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Back in the Day: founding of the FBI

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Back in the Day: founding of the FBI


July 26, 1908. US Attorney General Charles Bonaparte hires 10 ex-secret service agents to report to the Department of Justice, creating what would become the Federal Bureau of Investigation, or FBI. The aim was an independent investigative department capable of chasing criminals across state borders. Originally known as the Office of the Chief Examiner, in 1909 it was renamed the Bureau of Investigation and it wasn’t until 1935 that the agency acquired the adjective Federal. Its headquarters are in Washington, DC at the J. Edgar Hoover Building, named after the man who directed the FBI from 1924 to 1972. Hoover’s intelligence gathering methods were criticised by many Americans. Also controversial were the targeting of civil rights leaders and illegal attempts to protect President Nixon during the Watergate affair. Today FBI directors may only be in office for a maximum of 10 years.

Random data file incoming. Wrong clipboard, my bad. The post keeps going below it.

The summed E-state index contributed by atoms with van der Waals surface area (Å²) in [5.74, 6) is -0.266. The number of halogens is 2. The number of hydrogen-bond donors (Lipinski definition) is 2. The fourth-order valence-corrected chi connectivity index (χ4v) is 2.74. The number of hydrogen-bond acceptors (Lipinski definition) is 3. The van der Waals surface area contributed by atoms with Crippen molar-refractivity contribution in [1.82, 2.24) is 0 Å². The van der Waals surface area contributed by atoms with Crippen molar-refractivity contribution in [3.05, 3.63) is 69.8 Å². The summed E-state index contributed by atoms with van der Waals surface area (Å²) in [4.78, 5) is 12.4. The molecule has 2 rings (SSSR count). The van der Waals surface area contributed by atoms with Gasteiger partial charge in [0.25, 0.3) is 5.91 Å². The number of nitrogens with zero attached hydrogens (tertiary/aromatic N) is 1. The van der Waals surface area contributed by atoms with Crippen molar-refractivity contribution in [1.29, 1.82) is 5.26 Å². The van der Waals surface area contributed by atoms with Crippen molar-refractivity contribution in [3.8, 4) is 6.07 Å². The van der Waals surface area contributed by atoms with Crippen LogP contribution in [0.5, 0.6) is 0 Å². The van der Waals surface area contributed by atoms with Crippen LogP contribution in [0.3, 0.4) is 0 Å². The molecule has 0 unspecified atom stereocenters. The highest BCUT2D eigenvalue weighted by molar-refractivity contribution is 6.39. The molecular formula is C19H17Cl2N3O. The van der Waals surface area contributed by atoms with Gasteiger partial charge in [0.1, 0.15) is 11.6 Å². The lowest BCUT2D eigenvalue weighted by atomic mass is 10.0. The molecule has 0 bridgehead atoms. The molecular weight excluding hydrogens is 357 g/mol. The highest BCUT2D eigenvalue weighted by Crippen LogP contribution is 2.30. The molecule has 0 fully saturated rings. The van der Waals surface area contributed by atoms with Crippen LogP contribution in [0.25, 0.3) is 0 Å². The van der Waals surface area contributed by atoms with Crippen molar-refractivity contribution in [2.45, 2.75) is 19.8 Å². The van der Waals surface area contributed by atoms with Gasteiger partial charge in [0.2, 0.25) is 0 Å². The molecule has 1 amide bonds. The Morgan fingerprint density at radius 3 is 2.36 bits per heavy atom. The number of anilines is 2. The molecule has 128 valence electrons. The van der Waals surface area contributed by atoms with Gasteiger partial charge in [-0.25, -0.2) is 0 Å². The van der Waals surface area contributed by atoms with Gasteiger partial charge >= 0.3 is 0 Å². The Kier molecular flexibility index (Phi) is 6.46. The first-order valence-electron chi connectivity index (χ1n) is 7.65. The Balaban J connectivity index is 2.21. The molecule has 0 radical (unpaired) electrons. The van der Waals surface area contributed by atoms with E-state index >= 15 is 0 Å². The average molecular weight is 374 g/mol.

Also on July 26: Liberia gains independence (1847); La Revolución del Parque takes place in Argentina (1890); Winston Churchill resigns as British Prime Minister (1945)
Born on July 26: George Bernard Shaw (1856), Carl Jung (1875), Aldous Huxley (1894), Stanley Kubrick (1928), Mick Jagger (1943), Helen Mirren (1945), Kevin Spacey (1959), Sandra Bullock (1964) 

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